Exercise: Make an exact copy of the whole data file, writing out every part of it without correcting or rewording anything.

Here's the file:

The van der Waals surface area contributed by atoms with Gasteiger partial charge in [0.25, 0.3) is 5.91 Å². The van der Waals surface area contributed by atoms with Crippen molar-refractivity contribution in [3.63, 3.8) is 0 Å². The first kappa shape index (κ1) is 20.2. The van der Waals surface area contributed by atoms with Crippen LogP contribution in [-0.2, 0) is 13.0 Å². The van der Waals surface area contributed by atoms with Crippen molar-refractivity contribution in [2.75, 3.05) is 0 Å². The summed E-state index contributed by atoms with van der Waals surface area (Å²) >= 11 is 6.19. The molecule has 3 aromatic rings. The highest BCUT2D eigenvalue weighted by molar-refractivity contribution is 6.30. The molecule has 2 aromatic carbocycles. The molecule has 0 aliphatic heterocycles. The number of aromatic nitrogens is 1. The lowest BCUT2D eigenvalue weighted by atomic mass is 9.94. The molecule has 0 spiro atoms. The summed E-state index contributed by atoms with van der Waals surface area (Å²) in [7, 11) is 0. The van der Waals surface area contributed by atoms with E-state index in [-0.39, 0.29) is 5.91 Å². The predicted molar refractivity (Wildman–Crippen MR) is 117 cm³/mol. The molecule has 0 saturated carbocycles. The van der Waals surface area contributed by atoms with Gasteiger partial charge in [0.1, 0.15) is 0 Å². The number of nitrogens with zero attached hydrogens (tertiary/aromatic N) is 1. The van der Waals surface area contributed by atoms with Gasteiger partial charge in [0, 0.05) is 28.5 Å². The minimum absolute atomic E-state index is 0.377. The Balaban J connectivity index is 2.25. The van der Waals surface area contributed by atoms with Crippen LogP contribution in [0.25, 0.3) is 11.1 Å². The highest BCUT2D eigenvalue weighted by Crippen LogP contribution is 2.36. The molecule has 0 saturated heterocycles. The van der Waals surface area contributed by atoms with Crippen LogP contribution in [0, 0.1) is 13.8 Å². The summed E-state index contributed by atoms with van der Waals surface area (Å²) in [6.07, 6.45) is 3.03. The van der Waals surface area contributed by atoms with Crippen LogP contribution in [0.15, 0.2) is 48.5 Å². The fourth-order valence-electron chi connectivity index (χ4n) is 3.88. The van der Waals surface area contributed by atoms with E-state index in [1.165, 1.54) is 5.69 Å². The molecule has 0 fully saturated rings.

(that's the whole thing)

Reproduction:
The van der Waals surface area contributed by atoms with Gasteiger partial charge in [0.25, 0.3) is 5.91 Å². The van der Waals surface area contributed by atoms with Crippen molar-refractivity contribution in [3.63, 3.8) is 0 Å². The first kappa shape index (κ1) is 20.2. The van der Waals surface area contributed by atoms with Crippen LogP contribution in [-0.2, 0) is 13.0 Å². The van der Waals surface area contributed by atoms with Crippen molar-refractivity contribution in [2.75, 3.05) is 0 Å². The summed E-state index contributed by atoms with van der Waals surface area (Å²) >= 11 is 6.19. The molecule has 3 aromatic rings. The highest BCUT2D eigenvalue weighted by molar-refractivity contribution is 6.30. The molecule has 2 aromatic carbocycles. The molecule has 0 aliphatic heterocycles. The number of aromatic nitrogens is 1. The lowest BCUT2D eigenvalue weighted by atomic mass is 9.94. The molecule has 0 spiro atoms. The summed E-state index contributed by atoms with van der Waals surface area (Å²) in [7, 11) is 0. The van der Waals surface area contributed by atoms with E-state index in [-0.39, 0.29) is 5.91 Å². The predicted molar refractivity (Wildman–Crippen MR) is 117 cm³/mol. The molecule has 0 saturated carbocycles. The van der Waals surface area contributed by atoms with Gasteiger partial charge in [0.1, 0.15) is 0 Å². The number of nitrogens with zero attached hydrogens (tertiary/aromatic N) is 1. The van der Waals surface area contributed by atoms with Gasteiger partial charge in [0, 0.05) is 28.5 Å². The minimum absolute atomic E-state index is 0.377. The Balaban J connectivity index is 2.25. The van der Waals surface area contributed by atoms with Crippen LogP contribution in [0.25, 0.3) is 11.1 Å². The highest BCUT2D eigenvalue weighted by Crippen LogP contribution is 2.36. The molecule has 0 saturated heterocycles. The van der Waals surface area contributed by atoms with Crippen LogP contribution in [0, 0.1) is 13.8 Å². The summed E-state index contributed by atoms with van der Waals surface area (Å²) in [6.07, 6.45) is 3.03. The van der Waals surface area contributed by atoms with Crippen LogP contribution in [0.15, 0.2) is 48.5 Å². The fourth-order valence-electron chi connectivity index (χ4n) is 3.88. The van der Waals surface area contributed by atoms with E-state index in [1.165, 1.54) is 5.69 Å². The molecule has 0 fully saturated rings.